At the same time, I was staring at my 401k balances and they were less than my total contributions. All this company stock I had bought based on my academic “dividend growth model” just got whacked 65% in value (a dividend cut was coming!). The big suburban house we bought was painfully underwater. My wife was getting incredibly frustrated at her job due to the owner (can she meet payroll?), the commute, weekend hours, and being tied to a geographic non-compete. Family members were calling me about the market asking “Is this the end? Should we sell everything?” Another family member was prepping with gold, guns, canned food, and lecturing me on how I should really own a motorcycle and a bunch of five gallon gas cans because “getting out of big city in a car” will be impossible when shit hits the fan. Holy heck what was going on!

I wish I would have known that all these chicken little (or motorcycle) conversation was the sign of the bottom. The world did not end, but we started making some changes. We started spending less, not drastic spending cuts, just spending less. We changed our investment strategy (poorly in hindsight) and focused on reducing our liabilities (damn, VTSAX would have been better than prepaying 2-4% fixed rate loans!)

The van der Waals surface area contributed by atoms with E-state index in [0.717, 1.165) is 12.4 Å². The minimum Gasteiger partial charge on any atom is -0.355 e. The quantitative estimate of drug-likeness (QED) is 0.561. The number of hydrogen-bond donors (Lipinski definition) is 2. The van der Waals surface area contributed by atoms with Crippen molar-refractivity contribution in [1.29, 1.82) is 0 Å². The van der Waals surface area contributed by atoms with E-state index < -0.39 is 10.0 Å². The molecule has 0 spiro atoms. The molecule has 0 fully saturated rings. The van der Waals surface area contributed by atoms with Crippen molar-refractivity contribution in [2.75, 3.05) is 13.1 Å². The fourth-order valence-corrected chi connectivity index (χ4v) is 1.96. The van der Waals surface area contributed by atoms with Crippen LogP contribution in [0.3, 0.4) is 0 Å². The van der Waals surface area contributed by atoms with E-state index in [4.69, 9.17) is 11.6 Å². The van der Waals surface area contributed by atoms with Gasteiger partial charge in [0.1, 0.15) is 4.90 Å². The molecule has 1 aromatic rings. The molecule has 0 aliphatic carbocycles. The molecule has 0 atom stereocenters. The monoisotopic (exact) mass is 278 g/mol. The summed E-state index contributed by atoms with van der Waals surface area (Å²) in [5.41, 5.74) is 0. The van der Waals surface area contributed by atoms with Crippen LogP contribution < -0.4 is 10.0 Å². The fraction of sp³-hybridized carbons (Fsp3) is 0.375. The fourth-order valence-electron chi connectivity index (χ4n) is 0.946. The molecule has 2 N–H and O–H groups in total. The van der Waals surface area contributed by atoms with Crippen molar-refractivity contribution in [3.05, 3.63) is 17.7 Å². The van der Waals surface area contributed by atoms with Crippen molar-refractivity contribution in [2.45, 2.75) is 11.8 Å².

So did the sky fall?

My wife started job searching. Through a series of fortunate events, she changed jobs to a clinic much closer to the house and obtained a 20% pay raise with better hours. She could come home for lunch each day and even pull off the commute with all right hand turns. The banking crash ended up being a net positive for my job, I worked for an institution that was pretty conservative and solid clients were being kicked out of their institution because their bank needed to raise capital ratios. (Capital Ratio = Equity/Loans. If you can’t go to market and raise equity, you need to shrink loans). This was also the year I surpassed five years in my role and was becoming incrementally productive to the company so and received my first 20%+ base pay raise.